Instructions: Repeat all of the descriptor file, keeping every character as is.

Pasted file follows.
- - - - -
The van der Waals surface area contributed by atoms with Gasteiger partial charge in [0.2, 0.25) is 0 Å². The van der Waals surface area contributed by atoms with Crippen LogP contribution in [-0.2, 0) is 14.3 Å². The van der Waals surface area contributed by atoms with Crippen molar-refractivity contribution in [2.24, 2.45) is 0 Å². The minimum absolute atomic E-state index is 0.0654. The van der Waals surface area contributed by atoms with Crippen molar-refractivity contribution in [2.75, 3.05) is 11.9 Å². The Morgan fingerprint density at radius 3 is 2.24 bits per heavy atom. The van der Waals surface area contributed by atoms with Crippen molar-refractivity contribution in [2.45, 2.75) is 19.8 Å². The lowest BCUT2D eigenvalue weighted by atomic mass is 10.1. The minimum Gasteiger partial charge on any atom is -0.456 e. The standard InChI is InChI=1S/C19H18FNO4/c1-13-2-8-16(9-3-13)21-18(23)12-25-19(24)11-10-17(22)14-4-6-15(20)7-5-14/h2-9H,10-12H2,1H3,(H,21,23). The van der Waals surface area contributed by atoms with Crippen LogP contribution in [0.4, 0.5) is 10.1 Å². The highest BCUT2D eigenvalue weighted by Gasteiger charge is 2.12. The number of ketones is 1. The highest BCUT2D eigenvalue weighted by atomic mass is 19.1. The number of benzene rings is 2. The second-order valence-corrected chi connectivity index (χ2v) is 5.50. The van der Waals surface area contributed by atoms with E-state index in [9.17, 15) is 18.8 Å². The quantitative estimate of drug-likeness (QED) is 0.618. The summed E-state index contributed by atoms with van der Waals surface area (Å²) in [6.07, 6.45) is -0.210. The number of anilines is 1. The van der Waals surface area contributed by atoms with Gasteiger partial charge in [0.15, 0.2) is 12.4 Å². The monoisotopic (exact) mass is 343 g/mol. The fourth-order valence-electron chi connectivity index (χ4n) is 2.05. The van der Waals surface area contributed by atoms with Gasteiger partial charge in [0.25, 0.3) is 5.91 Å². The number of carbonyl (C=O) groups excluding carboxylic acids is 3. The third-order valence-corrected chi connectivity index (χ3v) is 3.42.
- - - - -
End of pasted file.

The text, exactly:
The van der Waals surface area contributed by atoms with Gasteiger partial charge in [0.2, 0.25) is 0 Å². The van der Waals surface area contributed by atoms with Crippen LogP contribution in [-0.2, 0) is 14.3 Å². The van der Waals surface area contributed by atoms with Crippen molar-refractivity contribution in [2.24, 2.45) is 0 Å². The minimum absolute atomic E-state index is 0.0654. The van der Waals surface area contributed by atoms with Crippen molar-refractivity contribution in [2.75, 3.05) is 11.9 Å². The Morgan fingerprint density at radius 3 is 2.24 bits per heavy atom. The van der Waals surface area contributed by atoms with Crippen molar-refractivity contribution in [2.45, 2.75) is 19.8 Å². The lowest BCUT2D eigenvalue weighted by atomic mass is 10.1. The minimum Gasteiger partial charge on any atom is -0.456 e. The standard InChI is InChI=1S/C19H18FNO4/c1-13-2-8-16(9-3-13)21-18(23)12-25-19(24)11-10-17(22)14-4-6-15(20)7-5-14/h2-9H,10-12H2,1H3,(H,21,23). The van der Waals surface area contributed by atoms with Crippen LogP contribution in [0.4, 0.5) is 10.1 Å². The highest BCUT2D eigenvalue weighted by Gasteiger charge is 2.12. The number of ketones is 1. The highest BCUT2D eigenvalue weighted by atomic mass is 19.1. The number of benzene rings is 2. The second-order valence-corrected chi connectivity index (χ2v) is 5.50. The van der Waals surface area contributed by atoms with E-state index in [9.17, 15) is 18.8 Å². The quantitative estimate of drug-likeness (QED) is 0.618. The summed E-state index contributed by atoms with van der Waals surface area (Å²) in [6.07, 6.45) is -0.210. The number of anilines is 1. The van der Waals surface area contributed by atoms with Gasteiger partial charge in [0.15, 0.2) is 12.4 Å². The monoisotopic (exact) mass is 343 g/mol. The fourth-order valence-electron chi connectivity index (χ4n) is 2.05. The van der Waals surface area contributed by atoms with Gasteiger partial charge in [0.25, 0.3) is 5.91 Å². The number of carbonyl (C=O) groups excluding carboxylic acids is 3. The third-order valence-corrected chi connectivity index (χ3v) is 3.42.